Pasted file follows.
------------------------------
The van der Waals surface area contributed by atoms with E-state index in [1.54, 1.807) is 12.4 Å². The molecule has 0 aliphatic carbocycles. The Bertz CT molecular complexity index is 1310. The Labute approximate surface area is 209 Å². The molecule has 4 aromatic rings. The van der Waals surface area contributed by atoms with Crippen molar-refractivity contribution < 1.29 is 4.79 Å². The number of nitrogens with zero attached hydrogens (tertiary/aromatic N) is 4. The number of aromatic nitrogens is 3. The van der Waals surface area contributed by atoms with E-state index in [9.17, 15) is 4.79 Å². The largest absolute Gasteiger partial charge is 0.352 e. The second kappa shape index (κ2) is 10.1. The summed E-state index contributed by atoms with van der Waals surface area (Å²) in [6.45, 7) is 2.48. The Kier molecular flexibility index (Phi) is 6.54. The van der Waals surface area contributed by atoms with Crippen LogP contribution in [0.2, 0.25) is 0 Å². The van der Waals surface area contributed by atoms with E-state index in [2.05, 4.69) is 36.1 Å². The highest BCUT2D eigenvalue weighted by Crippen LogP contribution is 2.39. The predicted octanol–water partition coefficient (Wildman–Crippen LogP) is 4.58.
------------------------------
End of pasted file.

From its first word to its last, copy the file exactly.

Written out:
The van der Waals surface area contributed by atoms with E-state index in [1.54, 1.807) is 12.4 Å². The molecule has 0 aliphatic carbocycles. The Bertz CT molecular complexity index is 1310. The Labute approximate surface area is 209 Å². The molecule has 4 aromatic rings. The van der Waals surface area contributed by atoms with Crippen molar-refractivity contribution < 1.29 is 4.79 Å². The number of nitrogens with zero attached hydrogens (tertiary/aromatic N) is 4. The number of aromatic nitrogens is 3. The van der Waals surface area contributed by atoms with E-state index in [9.17, 15) is 4.79 Å². The largest absolute Gasteiger partial charge is 0.352 e. The second kappa shape index (κ2) is 10.1. The summed E-state index contributed by atoms with van der Waals surface area (Å²) in [6.45, 7) is 2.48. The Kier molecular flexibility index (Phi) is 6.54. The van der Waals surface area contributed by atoms with Crippen LogP contribution in [0.2, 0.25) is 0 Å². The van der Waals surface area contributed by atoms with E-state index in [2.05, 4.69) is 36.1 Å². The highest BCUT2D eigenvalue weighted by Crippen LogP contribution is 2.39. The predicted octanol–water partition coefficient (Wildman–Crippen LogP) is 4.58.